BANGOR, Maine — The former public spokesman for the Bangor Police Department and the founder of its popular Facebook page is retiring at the end of the month after nearly 28 years on the force.

Lt. Paul Edwards, who just turned 50, will put on his uniform and gun for the last time on April 30, he recently confirmed. He gave up the spokesman post after four years when promoted to lieutenant in August 2013 but continued to fill in when needed. His outgoing personality and sense of humor led to his being a frequent guest on local talk radio and television stations, where he offered insight on police work and crime trends.

“At the end of the day, I want to go out on top. I’ve done that. I don’t believe I would accomplish anything more. I’ve done all I can do,” Edwards said recently, when asked about his reasons for stepping down.

Edwards was raised on the east side of Bangor, attended Bangor schools and continues to live in the city. He spent his entire career with the Bangor Police Department.

“I do feel it’s far and above the best department in the state,” Edwards said of his workplace.

Bangor police Chief Mark Hathaway offered similar words of praise for Edwards.

“Paul’s approach to police work has certainly been unique and unconventional,” Hathaway stated in an email. “His success is his own and not something anyone can or should copy. His style is exclusive and his willingness to help is unmatched. Paul will be remembered as one of the best known and most popular police officers to ever work for the Bangor Police Department.”

Edwards worked in the shipping department at Bean & Conquest Chevrolet before he was hired to patrol the streets of Bangor in August 1987. He earned the rank of detective in 1998, two years later became an evidence technician and is one of the founding members of Bangor’s Evidence Response Team, the squad in charge of crime scene investigations. For several years, he was the department’s blood spatter expert.

Edwards worked to change how law enforcement interacts with people with mental illness and those who are homeless or otherwise without services, according to Hathaway.

“He has worked tirelessly to bridge gaps between law enforcement and social service agencies that ultimately opened doors, allowing for collaborations between police officers and social workers that remain strong today,” Hathaway stated.

Edwards also served as a School Resource Officer for Bangor and was a founding member of the department’s Crisis Intervention Team, which is a group of officers specially trained to work with people with mental illness. Edwards earned the rank of sergeant in March 2004 and was a patrol supervisor.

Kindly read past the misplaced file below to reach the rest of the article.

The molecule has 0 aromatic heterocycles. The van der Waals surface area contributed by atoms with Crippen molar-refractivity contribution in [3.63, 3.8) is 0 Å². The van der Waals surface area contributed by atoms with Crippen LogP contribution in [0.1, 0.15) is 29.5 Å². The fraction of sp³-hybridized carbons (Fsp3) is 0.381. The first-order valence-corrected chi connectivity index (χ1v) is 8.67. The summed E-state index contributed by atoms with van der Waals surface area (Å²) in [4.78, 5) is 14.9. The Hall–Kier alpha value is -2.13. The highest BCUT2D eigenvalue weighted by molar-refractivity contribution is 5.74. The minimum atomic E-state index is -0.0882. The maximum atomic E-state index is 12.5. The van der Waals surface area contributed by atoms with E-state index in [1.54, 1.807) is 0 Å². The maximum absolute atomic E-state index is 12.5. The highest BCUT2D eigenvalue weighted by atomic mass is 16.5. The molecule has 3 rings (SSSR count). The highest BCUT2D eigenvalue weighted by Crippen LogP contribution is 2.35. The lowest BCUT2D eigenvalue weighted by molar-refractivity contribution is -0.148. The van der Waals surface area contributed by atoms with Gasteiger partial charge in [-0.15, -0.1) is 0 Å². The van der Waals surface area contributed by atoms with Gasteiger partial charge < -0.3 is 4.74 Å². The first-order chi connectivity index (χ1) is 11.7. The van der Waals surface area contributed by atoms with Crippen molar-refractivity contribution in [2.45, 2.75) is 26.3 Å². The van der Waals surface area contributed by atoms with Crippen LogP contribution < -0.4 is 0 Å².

Shortly after he became the department’s spokesman, Edwards set up the Bangor Police Department’s Facebook page, which went online in December 2009.

“I think people always wanted to get involved,” he said of the social media site that has nearly 50,000 “likes.” “And we needed that relationship between media and police. We’re the ones who need the public’s help.”

The Facebook page provides people a glimpse of the “human side” of local officers, Edwards said.

“We are humans, and we fall out of trucks,” he said, referring to a video posted March 20 of Officer Steve Pelletier ungracefully exiting a truck.

Edwards leaves as head of Bangor’s Support Services Division where he oversaw communications, the training unit, court services, parking enforcement, building maintenance, the Bangor International Airport police detachment, community relations unit, media services and the department’s Special Enforcement Team.

Asked what he’ll do in his retirement, Edwards said he has no answer. After taking the summer off, he hopes to find something that will “reinvigorate” him.

“There really is no plan” Edwards said. “People have offered me jobs. I don’t want a job.”

The one thing he does know about the future is that he is giving up his gun. Edwards added that after living with a weapon for nearly three decades, he is just ready to let that responsibility go.

“I will never carry a gun for a job for as long as I live,” he said. “I’m done. I’ve been doing this (nearly) 28 years, and I just reached the end. I want to come and go as I please … and when I’m done, I’m done. I don’t want any deadlines.

“A friend of mine owns G & M Variety (in Holden), so you may see me out there sweeping the parking lot,” Edwards added later. “You want a pound of bologna? I can do that.”